I confess that I had not imagined my next blog post would be on Chief Justice John Roberts. I’m not what you would call a Supreme Court follower, and I don’t actually know all that much about the different Justices, besides what is commonly known about them and how they are painted in broad strokes.…… Continue reading Coo coo ca choo, Mr. Roberts
If you are like me, your biggest challenges these past two months have been frustration with zoom meetings, cabin fever, loneliness, anxiety and occasionally desperately needing some space from the other people in your house. One thing I have not had to worry about, however, is getting beaten, threatened, or killed by my partner. My…… Continue reading Sheltering in (a dangerous) Place
Monday was a holiday–of sorts. When I was young, it was unambiguously Columbus Day: we celebrated the day Columbus “discovered” America and most of us had off from school. Now, in many places–though not everywhere–the day is commemorated as “Indigenous Peoples’ Day,” but somewhat uneasily, I think, depending on where you live. I asked…… Continue reading Indigenous Peoples’ Day
So, last night before I went to bed, I was thinking about my blog, and I knew I wanted to write about the mass shooting in El Paso. I have written before about gun violence and the pathological, illogical resistance too many people in this country have to sensible gun laws that would create a…… Continue reading Rights and Responsibilities, and Gun Violence
One of my favorite shows these past few years has been “Call the Midwife.” It’s a BBC show that follows a lovely, interesting group of midwives and nuns in the East End of London. I find the characters really compelling and engaging, and the storylines thoughtful and poignant. In the course of the different seasons…… Continue reading What Decade is this, Anyway?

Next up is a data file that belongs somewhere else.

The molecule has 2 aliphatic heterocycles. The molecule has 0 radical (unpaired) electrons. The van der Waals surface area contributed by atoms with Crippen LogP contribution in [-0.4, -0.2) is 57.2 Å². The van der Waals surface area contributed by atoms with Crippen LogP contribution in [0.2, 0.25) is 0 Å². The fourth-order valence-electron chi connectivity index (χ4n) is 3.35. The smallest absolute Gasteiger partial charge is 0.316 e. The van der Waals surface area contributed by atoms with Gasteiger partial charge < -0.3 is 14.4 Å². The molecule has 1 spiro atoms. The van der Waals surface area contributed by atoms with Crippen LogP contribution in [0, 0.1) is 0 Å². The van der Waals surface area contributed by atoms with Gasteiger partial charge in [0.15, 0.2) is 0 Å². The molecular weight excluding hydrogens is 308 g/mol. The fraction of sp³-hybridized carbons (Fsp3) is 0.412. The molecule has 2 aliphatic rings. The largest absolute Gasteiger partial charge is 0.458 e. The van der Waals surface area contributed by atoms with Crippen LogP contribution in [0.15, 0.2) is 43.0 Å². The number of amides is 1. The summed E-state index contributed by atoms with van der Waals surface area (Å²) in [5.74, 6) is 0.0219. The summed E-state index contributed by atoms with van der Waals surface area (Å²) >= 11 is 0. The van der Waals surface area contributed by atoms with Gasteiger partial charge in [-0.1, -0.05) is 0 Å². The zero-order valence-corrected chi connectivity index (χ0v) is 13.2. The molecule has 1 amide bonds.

No, this post is not about Jesus’ identity, but about the identity of roughly 1.4 million Americans who identify as transgender. The story broke on Sunday that the Trump administration is seeking to more narrowly define gender as something immutable and unchangeable, determined exclusively and definitively by genitalia at birth. [Read about it here: Transgender Could…… Continue reading Who Do You Say that I Am?
The first year students at Gettysburg College are all reading Just Mercy: A Story of Justice and Redemption, by Bryan Stevenson. Stevenson is a lawyer who founded the Equal Justice Initiative, an organization that works to defend those most in need of an advocate, especially those wrongfully convicted–including those on death row. It is a powerful…… Continue reading Reflections on “Just Mercy”
If you don’t live in Pennsylvania, you might have missed the story, but those of us who live here couldn’t escape it. And, if you are a regular news reader/watcher, surely you saw something about it: it has received national news coverage. Of course, I am talking about the huge scandal in the Catholic Church…… Continue reading The Catholic Church, The President & Abuses of Power
I have been thinking a lot about Ireland these past couple weeks. Did you see the news about the vote on the abortion amendment? You can see the story here: Ireland Votes to End Abortion Ban. Since 1983, Ireland has had an amendment to the Constitution that recognized equal right to life for the fetus…… Continue reading Lessons from an Epic Vote in Ireland
I don’t want to talk about guns, and gun control–not again. I can’t bear to have this conversation one more time, because we have been here before, and we know after all the hand-wringing, all the prayers, all the regrets, nothing is going to change. Congress will refuse to pass any stricter gun-control laws, any…… Continue reading Not not-talking about Gun Violence